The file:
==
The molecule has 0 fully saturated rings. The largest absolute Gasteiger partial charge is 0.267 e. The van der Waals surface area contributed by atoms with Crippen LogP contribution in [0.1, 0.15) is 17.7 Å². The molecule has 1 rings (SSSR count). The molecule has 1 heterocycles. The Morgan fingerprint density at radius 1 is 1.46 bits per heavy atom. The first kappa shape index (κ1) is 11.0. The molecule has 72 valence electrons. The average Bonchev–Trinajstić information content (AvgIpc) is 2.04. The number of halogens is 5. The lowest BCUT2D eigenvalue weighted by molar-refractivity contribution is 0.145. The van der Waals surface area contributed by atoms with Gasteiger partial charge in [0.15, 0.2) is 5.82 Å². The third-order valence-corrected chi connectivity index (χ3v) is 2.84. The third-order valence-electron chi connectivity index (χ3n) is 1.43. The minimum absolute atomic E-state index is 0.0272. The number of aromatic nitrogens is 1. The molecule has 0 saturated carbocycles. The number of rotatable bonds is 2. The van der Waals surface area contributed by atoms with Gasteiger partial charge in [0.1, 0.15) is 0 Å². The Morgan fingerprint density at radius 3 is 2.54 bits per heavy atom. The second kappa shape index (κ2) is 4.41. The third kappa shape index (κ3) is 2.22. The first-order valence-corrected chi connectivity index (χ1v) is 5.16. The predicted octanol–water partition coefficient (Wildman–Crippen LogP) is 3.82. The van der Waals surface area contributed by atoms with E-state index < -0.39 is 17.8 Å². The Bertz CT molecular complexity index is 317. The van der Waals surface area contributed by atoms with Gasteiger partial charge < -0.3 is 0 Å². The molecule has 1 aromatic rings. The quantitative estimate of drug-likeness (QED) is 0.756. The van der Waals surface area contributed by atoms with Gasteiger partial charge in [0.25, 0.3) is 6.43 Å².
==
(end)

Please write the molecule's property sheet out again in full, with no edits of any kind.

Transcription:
The molecule has 0 fully saturated rings. The largest absolute Gasteiger partial charge is 0.267 e. The van der Waals surface area contributed by atoms with Crippen LogP contribution in [0.1, 0.15) is 17.7 Å². The molecule has 1 rings (SSSR count). The molecule has 1 heterocycles. The Morgan fingerprint density at radius 1 is 1.46 bits per heavy atom. The first kappa shape index (κ1) is 11.0. The molecule has 72 valence electrons. The average Bonchev–Trinajstić information content (AvgIpc) is 2.04. The number of halogens is 5. The lowest BCUT2D eigenvalue weighted by molar-refractivity contribution is 0.145. The van der Waals surface area contributed by atoms with Gasteiger partial charge in [0.15, 0.2) is 5.82 Å². The third-order valence-corrected chi connectivity index (χ3v) is 2.84. The third-order valence-electron chi connectivity index (χ3n) is 1.43. The minimum absolute atomic E-state index is 0.0272. The number of aromatic nitrogens is 1. The molecule has 0 saturated carbocycles. The number of rotatable bonds is 2. The van der Waals surface area contributed by atoms with Gasteiger partial charge in [0.1, 0.15) is 0 Å². The Morgan fingerprint density at radius 3 is 2.54 bits per heavy atom. The second kappa shape index (κ2) is 4.41. The third kappa shape index (κ3) is 2.22. The first-order valence-corrected chi connectivity index (χ1v) is 5.16. The predicted octanol–water partition coefficient (Wildman–Crippen LogP) is 3.82. The van der Waals surface area contributed by atoms with E-state index < -0.39 is 17.8 Å². The Bertz CT molecular complexity index is 317. The van der Waals surface area contributed by atoms with Gasteiger partial charge < -0.3 is 0 Å². The molecule has 1 aromatic rings. The quantitative estimate of drug-likeness (QED) is 0.756. The van der Waals surface area contributed by atoms with Gasteiger partial charge in [0.25, 0.3) is 6.43 Å².